Master Recording License – pertains to the recording of a performance itself, which are usually controlled by the record label.

Mastering – the final stage and preparation in a recording before weapons of mass duplication, includes the consistency of audio levels and quality perfecting.

Mechanical License – the use of copyrighted musical compositions for use on CDs, cassettes, record albums.

Music Contracts – all the various bits of paperwork used in the music business, always read the “fine print” to the many contracts – recording, management, finders fee, general release contracts. When the contracts come in – time to get an Entertainment Attorney.

Music Industry – all things pertaining and related to the business of music, dominated by the Big Four major labels: Sony BMG, Warner, Universal and EMI.

Music Publisher – provides services such as marketing, pitching and promoting works written by songwriters. Deals with the commercial exploitation of music catalogs and songs.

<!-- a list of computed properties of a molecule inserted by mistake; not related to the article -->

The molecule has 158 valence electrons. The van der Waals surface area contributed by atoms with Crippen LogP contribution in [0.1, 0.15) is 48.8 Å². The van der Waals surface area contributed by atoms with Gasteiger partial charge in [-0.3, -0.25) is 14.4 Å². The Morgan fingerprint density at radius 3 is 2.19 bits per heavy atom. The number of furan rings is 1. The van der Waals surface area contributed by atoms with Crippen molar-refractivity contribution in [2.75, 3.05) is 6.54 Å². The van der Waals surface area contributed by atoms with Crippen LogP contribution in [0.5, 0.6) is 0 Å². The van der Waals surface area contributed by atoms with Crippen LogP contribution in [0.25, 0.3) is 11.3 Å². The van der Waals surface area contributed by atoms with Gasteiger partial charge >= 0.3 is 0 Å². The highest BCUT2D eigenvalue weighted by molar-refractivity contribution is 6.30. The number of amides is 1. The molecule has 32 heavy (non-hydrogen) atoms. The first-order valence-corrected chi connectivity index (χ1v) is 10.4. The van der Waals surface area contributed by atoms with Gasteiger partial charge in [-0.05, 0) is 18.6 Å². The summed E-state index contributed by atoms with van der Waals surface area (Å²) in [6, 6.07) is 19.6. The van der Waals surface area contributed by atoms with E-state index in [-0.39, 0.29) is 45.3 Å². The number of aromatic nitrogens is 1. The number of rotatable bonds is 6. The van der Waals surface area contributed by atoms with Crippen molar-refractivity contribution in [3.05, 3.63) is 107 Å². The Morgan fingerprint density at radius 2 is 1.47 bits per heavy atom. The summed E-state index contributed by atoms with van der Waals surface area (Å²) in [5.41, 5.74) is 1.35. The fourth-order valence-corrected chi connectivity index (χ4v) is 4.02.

Press Kit – aka media kit, a prepackaged set of promotional materials for a music artist or band for distribution including song samples, bio, historical info, photos and contact information.

Producer – duties include: controlling the recording session, guidance of the artist(s), coaching, organizing, scheduling of production resources and budgets, as well as supervising the process of recording, mixing and mastering.

Publishing Royalties – income paid to the writer of a song.

RIAA – Recording Industry Association of America, the organization that represents the interests of record labels and producers in the USA.

Ripping – means to take an audio CD and record it to a computer in an uncompressed file format (wav). Digital audio extraction from one media form to a hard disk.

Roadie – the road crew that travels with a band on tour. These hard working individuals do everything but the performance, are technicians, do the set up and take down, security, bodyguards, pyrotechnics, and lighting.